An hoquet was a curved stick Breton shepherd utilised to guide their flock. The term hockey is derived from it. Shepherds used the hoquet to play with stones and pebbles in order to pass the time while waiting for their flock. Later the stones turned to balls, and a game that was played on the grass turned to ice. This is the story of how it happened.
The foundation of modern hockey started in North America when immigrants from the Netherlands, UK, and Ireland brought their traditional games to it. Most of these traditional games had the same foundation, and they merged to form ice hockey.
• In the Netherlands, the game was kolf or kolven. It was played in ice fields during the 17th Century and became so popular that it spread to Northern European countries too.
• In the UK, the game played in Scotland was called shinty, and in England, it was lawn hockey.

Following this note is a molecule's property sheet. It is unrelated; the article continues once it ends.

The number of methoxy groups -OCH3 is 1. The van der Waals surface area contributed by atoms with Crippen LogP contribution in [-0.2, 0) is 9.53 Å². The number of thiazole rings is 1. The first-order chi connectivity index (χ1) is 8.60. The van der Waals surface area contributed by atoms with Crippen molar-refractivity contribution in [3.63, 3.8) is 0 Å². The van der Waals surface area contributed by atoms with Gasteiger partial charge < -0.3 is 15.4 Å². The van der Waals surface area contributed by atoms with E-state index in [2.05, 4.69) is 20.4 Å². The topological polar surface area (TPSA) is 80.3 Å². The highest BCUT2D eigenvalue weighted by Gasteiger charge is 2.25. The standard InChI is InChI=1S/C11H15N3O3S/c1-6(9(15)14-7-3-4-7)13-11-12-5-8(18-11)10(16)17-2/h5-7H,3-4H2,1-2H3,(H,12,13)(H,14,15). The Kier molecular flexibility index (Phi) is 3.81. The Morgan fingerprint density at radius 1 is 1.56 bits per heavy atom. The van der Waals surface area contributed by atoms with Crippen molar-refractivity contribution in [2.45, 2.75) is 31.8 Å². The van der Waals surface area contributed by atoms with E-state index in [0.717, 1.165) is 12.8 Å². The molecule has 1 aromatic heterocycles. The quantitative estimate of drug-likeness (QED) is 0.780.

• In Ireland, it was called hurling.
All the games from the different countries were adapted into one and then mingled with lacrosse, which was a game played by a native tribe in North America, Iroquois. What we call modern ice hockey was born in Quebec.
• The first game to be documented was played on 3rd March 1875 on the Victoria ice rink in Montreal.
• The first seven rules of the game were established in 1877 by students of the McGill University.
• The first team was created in 1880 and called the McGill University Hockey Club.
• By 1893 there were a hundred teams in Montreal, and the game had migrated to the United States where John Hopkins and Yale University played the first game.
• In 1896, the first professional league called the International Professional Hockey League was formed.